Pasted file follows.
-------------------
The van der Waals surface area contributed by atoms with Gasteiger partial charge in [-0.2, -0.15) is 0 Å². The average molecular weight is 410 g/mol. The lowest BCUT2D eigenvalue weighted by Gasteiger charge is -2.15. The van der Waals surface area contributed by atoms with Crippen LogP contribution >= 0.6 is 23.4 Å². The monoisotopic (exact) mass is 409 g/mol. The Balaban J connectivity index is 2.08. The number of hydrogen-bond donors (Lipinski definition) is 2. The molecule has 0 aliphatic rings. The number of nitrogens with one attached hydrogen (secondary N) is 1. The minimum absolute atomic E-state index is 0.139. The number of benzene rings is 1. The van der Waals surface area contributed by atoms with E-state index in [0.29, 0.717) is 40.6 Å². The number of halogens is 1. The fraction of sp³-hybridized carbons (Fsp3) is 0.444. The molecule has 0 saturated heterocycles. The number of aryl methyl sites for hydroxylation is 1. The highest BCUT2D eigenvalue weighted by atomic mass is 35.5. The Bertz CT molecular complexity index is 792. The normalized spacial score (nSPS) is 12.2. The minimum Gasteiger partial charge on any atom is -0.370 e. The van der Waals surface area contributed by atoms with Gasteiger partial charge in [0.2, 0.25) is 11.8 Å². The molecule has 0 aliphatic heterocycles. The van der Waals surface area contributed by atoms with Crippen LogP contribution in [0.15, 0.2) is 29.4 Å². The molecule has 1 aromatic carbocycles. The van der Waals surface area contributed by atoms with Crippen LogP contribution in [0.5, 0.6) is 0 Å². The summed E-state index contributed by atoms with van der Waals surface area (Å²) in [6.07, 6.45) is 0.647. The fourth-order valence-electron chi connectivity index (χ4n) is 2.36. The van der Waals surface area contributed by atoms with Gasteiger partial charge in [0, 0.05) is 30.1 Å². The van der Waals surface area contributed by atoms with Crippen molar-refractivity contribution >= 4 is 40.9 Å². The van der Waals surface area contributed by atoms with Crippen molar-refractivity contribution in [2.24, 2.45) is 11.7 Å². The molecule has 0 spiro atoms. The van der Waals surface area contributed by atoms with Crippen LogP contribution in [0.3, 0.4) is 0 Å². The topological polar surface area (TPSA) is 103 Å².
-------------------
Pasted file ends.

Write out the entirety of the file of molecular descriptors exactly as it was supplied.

The van der Waals surface area contributed by atoms with Gasteiger partial charge in [-0.2, -0.15) is 0 Å². The average molecular weight is 410 g/mol. The lowest BCUT2D eigenvalue weighted by Gasteiger charge is -2.15. The van der Waals surface area contributed by atoms with Crippen LogP contribution >= 0.6 is 23.4 Å². The monoisotopic (exact) mass is 409 g/mol. The Balaban J connectivity index is 2.08. The number of hydrogen-bond donors (Lipinski definition) is 2. The molecule has 0 aliphatic rings. The number of nitrogens with one attached hydrogen (secondary N) is 1. The minimum absolute atomic E-state index is 0.139. The number of benzene rings is 1. The van der Waals surface area contributed by atoms with E-state index in [0.29, 0.717) is 40.6 Å². The number of halogens is 1. The fraction of sp³-hybridized carbons (Fsp3) is 0.444. The molecule has 0 saturated heterocycles. The number of aryl methyl sites for hydroxylation is 1. The highest BCUT2D eigenvalue weighted by atomic mass is 35.5. The Bertz CT molecular complexity index is 792. The normalized spacial score (nSPS) is 12.2. The minimum Gasteiger partial charge on any atom is -0.370 e. The van der Waals surface area contributed by atoms with Gasteiger partial charge in [0.2, 0.25) is 11.8 Å². The molecule has 0 aliphatic heterocycles. The van der Waals surface area contributed by atoms with Crippen LogP contribution in [0.15, 0.2) is 29.4 Å². The molecule has 1 aromatic carbocycles. The van der Waals surface area contributed by atoms with Crippen LogP contribution in [0.5, 0.6) is 0 Å². The summed E-state index contributed by atoms with van der Waals surface area (Å²) in [6.07, 6.45) is 0.647. The fourth-order valence-electron chi connectivity index (χ4n) is 2.36. The van der Waals surface area contributed by atoms with Gasteiger partial charge in [0, 0.05) is 30.1 Å². The van der Waals surface area contributed by atoms with Crippen molar-refractivity contribution >= 4 is 40.9 Å². The van der Waals surface area contributed by atoms with Crippen molar-refractivity contribution in [2.24, 2.45) is 11.7 Å². The molecule has 0 spiro atoms. The van der Waals surface area contributed by atoms with Crippen LogP contribution in [0.3, 0.4) is 0 Å². The topological polar surface area (TPSA) is 103 Å².